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Holy Trinity, Swallow, Lincolnshire

Holy Trinity Church, Swallow, Caistor Rd, Swallow, Market Rasen LN7 6DL, United Kingdom (53°30′38″N, 0°13′40″W)
TA 176 030
pre-1974 traditional (England and Wales) Lincolnshire
now Lincolnshire
  • Thomas E. Russo
  • Thomas E. Russo
30 July 1998

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Feature Sets

Swallow is a small village in the West Lindsey district of Lincolnshire, 9 miles NE of Market Rasen and 7 miles SW of the coast at Grimsby. The church is in the village centre, and is an ironstone rubble and ashlar building with a late-11thc. W tower, a 13thc. nave with a N aisle, and a chancel. The top of the tower was rebuilt in 1868 with a pyramid roof; the rest of the church was restored in 1883-4. The W tower door may be early Romanesque.


The picture of Swallow in Dmesday is of a settlement with many tenants. In 1066 Eadgifu held 2 carucates in Great Grimsby and Swallow, held in 1086 by Richard from his overlord Ralph de Mortimer. There was a church there with a priest as well as a mill and a ferry, but these were presumably in Great Grimsby rather than further inland. In 1066 Stenkil and Earnwine held 1 carucate of land in Swallow that was held by Wimund from his overlord Roger de Poitou in 1086. The Archbishop of York held 1 carucate of land in 1086, sokeland of his manor of Cuxwold. Another carucate was held by Odo, Bishop of Bayeux as sokeland of his manor of Grasby, and 3 bovates were held by Count Alan of Brittany as sokeland of his manor of Aylesby. Bernard held 3 bovates of land from Alvred of Lincoln, possibly as sokeland of his manor of Healing.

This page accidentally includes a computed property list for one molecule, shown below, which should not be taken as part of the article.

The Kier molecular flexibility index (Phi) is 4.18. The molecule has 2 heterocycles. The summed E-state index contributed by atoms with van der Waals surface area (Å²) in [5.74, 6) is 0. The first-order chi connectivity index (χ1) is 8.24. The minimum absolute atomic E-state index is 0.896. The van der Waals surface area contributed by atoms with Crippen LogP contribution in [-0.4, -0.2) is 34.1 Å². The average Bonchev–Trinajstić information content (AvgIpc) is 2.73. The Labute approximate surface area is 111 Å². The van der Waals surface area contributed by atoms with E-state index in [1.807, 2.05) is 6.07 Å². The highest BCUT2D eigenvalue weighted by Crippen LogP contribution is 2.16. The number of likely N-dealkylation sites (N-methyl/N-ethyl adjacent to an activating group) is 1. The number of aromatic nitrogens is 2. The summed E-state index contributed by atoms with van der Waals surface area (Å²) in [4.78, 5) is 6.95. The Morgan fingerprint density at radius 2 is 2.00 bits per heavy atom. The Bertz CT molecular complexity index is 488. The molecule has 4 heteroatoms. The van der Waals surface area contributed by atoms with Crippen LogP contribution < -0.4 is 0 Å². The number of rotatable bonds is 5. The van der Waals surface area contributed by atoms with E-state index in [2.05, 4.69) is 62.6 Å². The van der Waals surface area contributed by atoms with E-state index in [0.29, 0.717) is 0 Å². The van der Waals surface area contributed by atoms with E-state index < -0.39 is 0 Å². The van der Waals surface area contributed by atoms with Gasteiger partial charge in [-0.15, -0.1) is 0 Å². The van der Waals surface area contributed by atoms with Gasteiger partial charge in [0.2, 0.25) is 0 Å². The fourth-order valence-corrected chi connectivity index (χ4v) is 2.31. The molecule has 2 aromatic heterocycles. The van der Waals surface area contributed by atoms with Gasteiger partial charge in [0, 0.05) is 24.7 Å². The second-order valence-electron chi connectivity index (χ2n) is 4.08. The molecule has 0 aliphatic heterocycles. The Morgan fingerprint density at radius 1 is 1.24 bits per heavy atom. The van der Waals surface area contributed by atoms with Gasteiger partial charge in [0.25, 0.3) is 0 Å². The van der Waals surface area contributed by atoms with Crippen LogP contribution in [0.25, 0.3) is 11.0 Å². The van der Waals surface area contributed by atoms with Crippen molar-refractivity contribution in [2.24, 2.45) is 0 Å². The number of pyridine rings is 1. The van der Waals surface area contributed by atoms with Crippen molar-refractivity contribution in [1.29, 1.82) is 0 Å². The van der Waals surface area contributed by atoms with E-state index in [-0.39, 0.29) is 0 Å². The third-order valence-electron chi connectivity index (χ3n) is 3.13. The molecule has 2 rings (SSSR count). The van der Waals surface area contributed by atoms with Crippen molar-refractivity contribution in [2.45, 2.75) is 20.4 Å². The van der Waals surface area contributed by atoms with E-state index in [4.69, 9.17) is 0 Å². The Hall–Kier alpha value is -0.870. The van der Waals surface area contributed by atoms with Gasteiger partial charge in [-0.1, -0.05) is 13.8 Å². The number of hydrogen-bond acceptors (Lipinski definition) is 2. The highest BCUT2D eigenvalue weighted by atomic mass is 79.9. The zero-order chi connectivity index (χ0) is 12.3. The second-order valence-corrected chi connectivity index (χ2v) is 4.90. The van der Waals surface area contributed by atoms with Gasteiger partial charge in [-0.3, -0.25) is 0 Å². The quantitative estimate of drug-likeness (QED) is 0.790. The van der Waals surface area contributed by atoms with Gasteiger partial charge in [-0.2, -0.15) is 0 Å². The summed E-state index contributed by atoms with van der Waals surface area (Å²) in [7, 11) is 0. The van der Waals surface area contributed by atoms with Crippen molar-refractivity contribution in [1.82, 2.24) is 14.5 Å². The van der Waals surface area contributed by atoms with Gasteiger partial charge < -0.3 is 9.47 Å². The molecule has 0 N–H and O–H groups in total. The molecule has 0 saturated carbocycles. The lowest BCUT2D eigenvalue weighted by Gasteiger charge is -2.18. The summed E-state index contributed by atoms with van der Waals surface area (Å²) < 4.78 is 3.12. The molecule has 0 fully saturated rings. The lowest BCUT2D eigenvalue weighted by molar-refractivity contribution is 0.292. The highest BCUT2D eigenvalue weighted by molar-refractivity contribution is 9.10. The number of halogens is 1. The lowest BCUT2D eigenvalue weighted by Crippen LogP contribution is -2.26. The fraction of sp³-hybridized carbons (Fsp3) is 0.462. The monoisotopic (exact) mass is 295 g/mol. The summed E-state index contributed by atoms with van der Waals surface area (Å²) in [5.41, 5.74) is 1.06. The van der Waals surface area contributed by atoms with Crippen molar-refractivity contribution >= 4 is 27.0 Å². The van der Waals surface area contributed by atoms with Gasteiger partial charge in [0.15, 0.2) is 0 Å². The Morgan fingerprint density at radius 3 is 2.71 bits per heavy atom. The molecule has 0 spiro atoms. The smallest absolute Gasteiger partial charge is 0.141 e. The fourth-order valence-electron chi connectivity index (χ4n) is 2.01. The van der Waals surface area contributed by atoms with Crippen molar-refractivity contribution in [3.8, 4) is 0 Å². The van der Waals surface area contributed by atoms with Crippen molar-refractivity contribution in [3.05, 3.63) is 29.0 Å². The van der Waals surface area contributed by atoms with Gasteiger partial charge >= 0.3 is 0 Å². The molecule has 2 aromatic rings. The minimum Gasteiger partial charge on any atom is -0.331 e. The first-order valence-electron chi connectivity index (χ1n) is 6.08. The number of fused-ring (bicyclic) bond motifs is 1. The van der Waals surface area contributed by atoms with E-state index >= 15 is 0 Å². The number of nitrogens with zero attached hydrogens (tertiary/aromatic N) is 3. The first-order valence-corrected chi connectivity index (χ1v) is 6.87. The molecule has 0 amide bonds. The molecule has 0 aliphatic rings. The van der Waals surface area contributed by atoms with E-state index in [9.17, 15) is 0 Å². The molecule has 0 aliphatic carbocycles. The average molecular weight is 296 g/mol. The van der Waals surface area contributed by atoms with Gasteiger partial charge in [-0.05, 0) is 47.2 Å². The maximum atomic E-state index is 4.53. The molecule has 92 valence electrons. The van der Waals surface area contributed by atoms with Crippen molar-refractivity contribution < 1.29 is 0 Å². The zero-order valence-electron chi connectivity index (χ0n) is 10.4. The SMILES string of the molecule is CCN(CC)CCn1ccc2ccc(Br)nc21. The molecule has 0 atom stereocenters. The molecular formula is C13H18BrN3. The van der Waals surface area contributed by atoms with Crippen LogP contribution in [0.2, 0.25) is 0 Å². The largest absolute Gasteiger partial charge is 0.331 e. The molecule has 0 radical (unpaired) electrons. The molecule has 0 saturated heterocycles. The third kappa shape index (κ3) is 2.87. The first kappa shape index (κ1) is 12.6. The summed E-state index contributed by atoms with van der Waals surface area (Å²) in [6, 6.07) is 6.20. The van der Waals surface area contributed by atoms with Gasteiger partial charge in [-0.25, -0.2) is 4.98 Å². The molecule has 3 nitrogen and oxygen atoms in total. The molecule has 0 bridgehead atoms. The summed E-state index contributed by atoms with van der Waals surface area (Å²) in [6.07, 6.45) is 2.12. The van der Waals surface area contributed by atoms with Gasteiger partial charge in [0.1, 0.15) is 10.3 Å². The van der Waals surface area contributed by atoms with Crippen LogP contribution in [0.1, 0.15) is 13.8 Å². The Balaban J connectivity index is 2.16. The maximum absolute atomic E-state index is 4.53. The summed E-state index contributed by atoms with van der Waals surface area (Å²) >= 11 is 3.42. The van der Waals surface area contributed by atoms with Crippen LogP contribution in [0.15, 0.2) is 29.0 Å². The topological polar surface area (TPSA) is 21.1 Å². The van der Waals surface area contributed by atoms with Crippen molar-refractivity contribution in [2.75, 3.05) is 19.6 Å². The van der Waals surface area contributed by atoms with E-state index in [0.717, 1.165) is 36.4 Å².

By the early 13th century a manor in Swallow had been granted to the Augustinian abbey of Wellow in Grimsby and a second estate to the Cistercian nuns of Nun Cothan priory.


Exterior Features



While the tympanum is clearly a new insertion, it raises the question of whether it is a faithful copy of the original. What is interesting is that the central opening, now a window, has a close parallel with the Priest’s doorway in the S wall of the chancel at St. Medard in Little Bytham. The foliate forms flanking the window here also find a parallel in voussoir #10 in the N doorway at All Saints in Beckingham.

  1. P. L. Everson, C. C. Taylor and C. J. Dunn, Change and Continuity Rural Settlement in North West Lincolnshire, London HMSO, 1991, 30, 38-39.

Historic England Listed Building. English Heritage Legacy ID: 196376

Lincolnshire Historic Environment Record MLI51740

  1. N. Pevsner, The Buildings of England: Lincolnshire, Harmondsworth 1990, 734.

Victoria County History: Lincolnshire, Vol. 2 (1906), 161-63 (on Wellow Abbey)

Victoria County History: Lincolnshire, Vol. 2 (1906), 151-53 (on Nun Cotham)